Manga (comics), anime (animation), and related Japanese pop-cultures today play important roles as export industries, as well as mediums of cultural exchange. Together with their diversity, these pop-cultures are supported by a wide range of generations in Japan and so function as a mirror vividly reflecting the Japanese culture of the time.
Despite the multidimensional importance of manga and anime in culture, industry, and academia, currently very little is being done, even by public organizations, to gather materials on manga and anime in the systematic and integrated manner that is necessary for clarifying their history and diffusion. Meanwhile, many have pointed out the urgency of preserving these materials to enable multilevel academic research and cultural utilization of manga and anime into the next generation.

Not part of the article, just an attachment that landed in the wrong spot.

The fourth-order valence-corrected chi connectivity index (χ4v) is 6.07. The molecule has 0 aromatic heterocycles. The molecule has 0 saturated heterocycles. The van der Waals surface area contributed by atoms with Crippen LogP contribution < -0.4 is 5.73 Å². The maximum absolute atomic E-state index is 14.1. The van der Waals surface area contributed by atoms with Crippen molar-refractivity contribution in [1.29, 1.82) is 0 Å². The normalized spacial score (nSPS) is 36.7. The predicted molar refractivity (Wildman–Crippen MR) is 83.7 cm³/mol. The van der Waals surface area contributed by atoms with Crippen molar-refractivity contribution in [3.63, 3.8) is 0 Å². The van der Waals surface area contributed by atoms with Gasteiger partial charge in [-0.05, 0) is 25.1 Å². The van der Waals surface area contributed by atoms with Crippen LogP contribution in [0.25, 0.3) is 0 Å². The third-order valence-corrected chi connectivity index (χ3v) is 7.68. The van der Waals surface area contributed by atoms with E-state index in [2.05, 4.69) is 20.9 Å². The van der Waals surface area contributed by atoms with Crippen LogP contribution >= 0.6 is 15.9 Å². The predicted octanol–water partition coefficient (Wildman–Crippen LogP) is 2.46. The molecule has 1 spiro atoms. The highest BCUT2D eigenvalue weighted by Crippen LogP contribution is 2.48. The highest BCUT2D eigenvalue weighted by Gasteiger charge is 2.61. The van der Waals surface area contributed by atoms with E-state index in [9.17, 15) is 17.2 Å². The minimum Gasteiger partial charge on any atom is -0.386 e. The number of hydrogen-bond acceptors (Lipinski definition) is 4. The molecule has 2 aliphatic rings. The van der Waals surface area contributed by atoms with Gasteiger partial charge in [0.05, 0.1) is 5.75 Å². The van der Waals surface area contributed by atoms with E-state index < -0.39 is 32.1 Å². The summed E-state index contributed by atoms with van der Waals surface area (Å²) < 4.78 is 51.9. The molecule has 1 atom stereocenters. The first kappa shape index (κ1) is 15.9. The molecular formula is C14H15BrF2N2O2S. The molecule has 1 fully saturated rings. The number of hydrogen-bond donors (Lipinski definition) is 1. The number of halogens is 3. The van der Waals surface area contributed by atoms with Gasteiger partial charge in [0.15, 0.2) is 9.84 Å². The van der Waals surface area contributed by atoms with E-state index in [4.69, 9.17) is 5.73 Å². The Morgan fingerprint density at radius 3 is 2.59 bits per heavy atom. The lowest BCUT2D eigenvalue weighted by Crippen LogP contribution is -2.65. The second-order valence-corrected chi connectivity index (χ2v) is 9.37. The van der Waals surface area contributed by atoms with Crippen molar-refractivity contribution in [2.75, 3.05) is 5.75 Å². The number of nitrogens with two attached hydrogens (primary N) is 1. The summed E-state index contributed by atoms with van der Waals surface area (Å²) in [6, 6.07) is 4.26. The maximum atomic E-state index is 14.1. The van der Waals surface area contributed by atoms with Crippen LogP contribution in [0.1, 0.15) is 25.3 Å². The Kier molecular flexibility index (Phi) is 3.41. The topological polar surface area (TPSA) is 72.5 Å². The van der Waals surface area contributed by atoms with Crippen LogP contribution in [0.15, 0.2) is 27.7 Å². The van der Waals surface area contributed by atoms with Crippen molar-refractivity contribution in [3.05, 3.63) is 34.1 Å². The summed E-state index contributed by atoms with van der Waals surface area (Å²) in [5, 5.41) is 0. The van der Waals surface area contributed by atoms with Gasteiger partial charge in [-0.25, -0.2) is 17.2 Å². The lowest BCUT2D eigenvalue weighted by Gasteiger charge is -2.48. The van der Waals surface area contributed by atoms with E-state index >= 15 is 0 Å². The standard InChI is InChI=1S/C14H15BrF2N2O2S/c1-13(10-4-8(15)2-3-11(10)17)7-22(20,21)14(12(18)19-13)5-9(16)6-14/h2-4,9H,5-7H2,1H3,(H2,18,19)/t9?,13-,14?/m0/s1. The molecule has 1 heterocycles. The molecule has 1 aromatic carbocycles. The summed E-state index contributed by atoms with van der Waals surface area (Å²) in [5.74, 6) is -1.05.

In April 2008, Meiji University established the School of Global Japanese Studies. In addition to promoting research and education in this field, in October 2009, Meiji University also opened the Yoshihiro Yonezawa Memorial Library of Manga and Subculture. This library is the first step in the design of the Tokyo International Manga Library (tentative name), conceived as the world’s largest manga, anime, and video game archive facility in terms of its collection. The purpose of this facility is to bring together and preserve in one integrated location, materials that have until now been collected and preserved mainly through the individual efforts of private collectors and researchers, as well as to broadly contribute to research on and the cultural utilization of manga, anime, and related pop-cultures.
Through the social collaboration of various industries and groups, the library will be created as a facility with a public mission in Surugadai, an area in close proximity to the pop-culture hubs of Jimbocho and Akihabara.